For instance, if you generate a password as a sequence of 10 random characters (lowercase and uppercase letters, and digits), and all characters are chosen uniformly and independently of each other, then there are 6210 possible passwords and each of them has the same probability of being chosen than any other. Entropy is then equal to log(6210) (base-2 logarithm), i.e. 59.54 bits. That's not bad, but possibly still a bit too low for comfort if a simple hash function is used, since a good GPU can run billions of MD5 or SHA-1 per second. You should then add salts and iteration, i.e. use bcrypt (but a small iteration count would already be fine).

If your passwords have at least 80 bits of entropy, then you can consider that they are strong enough to defeat even rich and determinate attackers, and you can use a simple hashing (i.e. you can get away with a simple hash call and also with not using salts). With random letters-and-digits, this translates to 14 characters. I insist that this is true only if the 14 characters are chosen randomly, uniformly, and independently of each other. These are requirements that you can fulfil with your password generator, but you cannot realistically expect them from a user-chosen password.

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You should treat it just the same as any other password.

You can't guarantee that the user won't reuse your password on other systems unless you control them - as an example when I had to chose a password for my new ISPs mail server I used the automatically generated one from the previous system so that I would remember it (for a rather longer temporary period than planned).

If you force the user to use a randomly generated password they are still moderately likely to use it for other things - a significant number will write it down or store it in plain text somewhere, and it's easier to keep that list short. You can't assume that your users have even 1/2 a clue about password security, and even those that do may not value your service enough to bother with decent security.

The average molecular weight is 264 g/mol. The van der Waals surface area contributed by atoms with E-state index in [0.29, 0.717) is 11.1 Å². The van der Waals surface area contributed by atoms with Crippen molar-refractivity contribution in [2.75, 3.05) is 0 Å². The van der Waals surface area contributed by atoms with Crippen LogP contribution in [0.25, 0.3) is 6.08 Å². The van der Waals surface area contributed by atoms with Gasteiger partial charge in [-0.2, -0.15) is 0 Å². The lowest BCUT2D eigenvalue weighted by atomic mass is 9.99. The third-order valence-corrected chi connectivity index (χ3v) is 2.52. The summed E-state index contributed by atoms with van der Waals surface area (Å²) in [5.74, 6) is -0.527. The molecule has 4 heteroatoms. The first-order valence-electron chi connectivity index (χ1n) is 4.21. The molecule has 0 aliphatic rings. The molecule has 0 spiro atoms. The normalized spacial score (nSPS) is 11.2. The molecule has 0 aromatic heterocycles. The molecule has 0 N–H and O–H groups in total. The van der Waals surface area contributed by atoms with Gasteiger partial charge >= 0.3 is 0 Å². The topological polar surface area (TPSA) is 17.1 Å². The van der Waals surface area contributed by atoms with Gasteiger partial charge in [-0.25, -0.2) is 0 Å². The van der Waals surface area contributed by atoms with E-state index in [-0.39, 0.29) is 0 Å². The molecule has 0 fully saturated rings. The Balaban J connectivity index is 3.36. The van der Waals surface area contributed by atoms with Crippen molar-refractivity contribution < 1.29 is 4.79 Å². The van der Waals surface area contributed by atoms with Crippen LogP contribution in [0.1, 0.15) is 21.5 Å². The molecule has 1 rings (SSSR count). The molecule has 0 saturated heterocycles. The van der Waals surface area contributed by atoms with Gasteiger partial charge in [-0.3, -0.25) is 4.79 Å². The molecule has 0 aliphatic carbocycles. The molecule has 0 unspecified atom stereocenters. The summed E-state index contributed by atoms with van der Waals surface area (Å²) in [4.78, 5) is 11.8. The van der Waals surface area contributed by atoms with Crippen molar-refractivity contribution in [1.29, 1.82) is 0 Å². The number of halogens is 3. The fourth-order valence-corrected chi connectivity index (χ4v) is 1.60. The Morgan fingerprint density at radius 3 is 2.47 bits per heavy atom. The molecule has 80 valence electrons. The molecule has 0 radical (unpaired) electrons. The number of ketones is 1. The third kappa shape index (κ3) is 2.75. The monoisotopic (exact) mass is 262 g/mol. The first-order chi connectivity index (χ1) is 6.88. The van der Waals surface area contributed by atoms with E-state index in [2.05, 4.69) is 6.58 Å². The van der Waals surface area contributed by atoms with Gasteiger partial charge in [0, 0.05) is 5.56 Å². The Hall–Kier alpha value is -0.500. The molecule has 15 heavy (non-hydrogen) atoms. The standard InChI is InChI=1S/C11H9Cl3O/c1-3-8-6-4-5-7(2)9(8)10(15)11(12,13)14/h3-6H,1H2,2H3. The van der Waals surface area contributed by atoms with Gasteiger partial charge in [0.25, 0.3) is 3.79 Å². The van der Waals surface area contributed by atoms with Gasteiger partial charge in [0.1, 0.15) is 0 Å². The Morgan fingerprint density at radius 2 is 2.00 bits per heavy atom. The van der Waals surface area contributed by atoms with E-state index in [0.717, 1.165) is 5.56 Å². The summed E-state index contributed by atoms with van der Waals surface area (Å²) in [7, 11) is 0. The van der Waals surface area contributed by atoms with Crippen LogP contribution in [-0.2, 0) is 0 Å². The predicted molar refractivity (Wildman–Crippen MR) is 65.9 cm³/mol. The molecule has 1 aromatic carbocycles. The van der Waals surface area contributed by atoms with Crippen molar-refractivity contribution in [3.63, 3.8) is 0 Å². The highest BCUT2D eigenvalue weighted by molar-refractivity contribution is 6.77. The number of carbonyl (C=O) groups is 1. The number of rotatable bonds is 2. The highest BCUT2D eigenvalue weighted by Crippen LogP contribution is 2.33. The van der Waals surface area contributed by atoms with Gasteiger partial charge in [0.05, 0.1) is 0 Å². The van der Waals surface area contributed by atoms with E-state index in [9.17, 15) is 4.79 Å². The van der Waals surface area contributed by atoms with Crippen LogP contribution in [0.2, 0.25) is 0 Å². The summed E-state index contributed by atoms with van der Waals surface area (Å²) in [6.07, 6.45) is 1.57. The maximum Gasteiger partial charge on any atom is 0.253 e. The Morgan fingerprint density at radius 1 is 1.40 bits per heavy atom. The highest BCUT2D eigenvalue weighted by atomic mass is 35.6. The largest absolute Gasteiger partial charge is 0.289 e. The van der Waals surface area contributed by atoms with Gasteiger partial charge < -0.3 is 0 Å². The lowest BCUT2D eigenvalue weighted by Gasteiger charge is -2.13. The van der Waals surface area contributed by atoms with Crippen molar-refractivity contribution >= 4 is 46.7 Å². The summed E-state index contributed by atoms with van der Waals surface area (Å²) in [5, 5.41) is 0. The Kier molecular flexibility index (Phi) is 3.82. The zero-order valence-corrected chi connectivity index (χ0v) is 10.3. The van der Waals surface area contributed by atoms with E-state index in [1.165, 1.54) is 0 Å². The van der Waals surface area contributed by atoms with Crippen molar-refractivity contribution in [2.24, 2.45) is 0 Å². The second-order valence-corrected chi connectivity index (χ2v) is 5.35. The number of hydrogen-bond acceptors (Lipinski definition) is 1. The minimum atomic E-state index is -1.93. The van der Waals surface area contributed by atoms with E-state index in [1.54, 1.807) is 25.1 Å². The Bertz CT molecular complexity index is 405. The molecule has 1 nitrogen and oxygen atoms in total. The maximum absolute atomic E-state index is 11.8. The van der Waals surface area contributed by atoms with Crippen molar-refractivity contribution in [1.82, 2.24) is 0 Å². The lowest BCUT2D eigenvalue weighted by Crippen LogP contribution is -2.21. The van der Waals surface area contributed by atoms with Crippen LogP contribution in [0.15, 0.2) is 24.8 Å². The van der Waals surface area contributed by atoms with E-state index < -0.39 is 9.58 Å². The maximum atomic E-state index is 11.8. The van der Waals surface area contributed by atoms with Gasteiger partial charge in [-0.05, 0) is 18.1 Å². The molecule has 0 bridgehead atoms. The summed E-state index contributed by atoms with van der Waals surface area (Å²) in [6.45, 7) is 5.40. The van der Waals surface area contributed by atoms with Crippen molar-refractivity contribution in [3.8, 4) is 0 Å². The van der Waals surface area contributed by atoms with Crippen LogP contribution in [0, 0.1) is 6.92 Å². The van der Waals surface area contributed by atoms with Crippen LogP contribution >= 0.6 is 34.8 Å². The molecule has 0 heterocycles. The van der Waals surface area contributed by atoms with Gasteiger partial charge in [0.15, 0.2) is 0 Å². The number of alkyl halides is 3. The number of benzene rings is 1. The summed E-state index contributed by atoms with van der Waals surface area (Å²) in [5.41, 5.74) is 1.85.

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In the given scenario, having hashed passwords would protect you in the case when the attacker obtains read-access to the password store, but not write-access or access to any other data. In that case they could use the password to log in and obtain access to more data.

When the attacker obtains write-access to the password store, they will be able to just replace the hash with that of their own password, so hashing wouldn't protect you in that case.

Also, when the password database is compromised, you can assume that any other data on the server is compromised too, so the attacker might not even have a reason to log in.

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Simple answer is yes.

some thing that seam to be a recurring is the notion that if the user has access to the password section of the db, then they have access to the entire db. This is a good assumption to make when protecting your data, but not a good assumption to make when trying to justify not hashing passwords. That same logic in theory could be applied in normal use case where the user can change there password.

Passwords in general (not just computing) are a form of verification against a known variable on your end. Storing passwords in plain text leads to internal security leaks and will lower your trust for no reason.

Think about this, would you trust your personal information to a site that did not hash there passwords, even if the password had the same requirements?

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I don't think you have to. Only thing you have to look it for is this: If your database is comprimised, a hacker is able to log into any account really fast and perform any actions your users have permission for. If this system is linked to some other service that could create a mess really fast. It's your call, I personally wouldn't do it, but I would consider it depending on other services my users can access trough my program.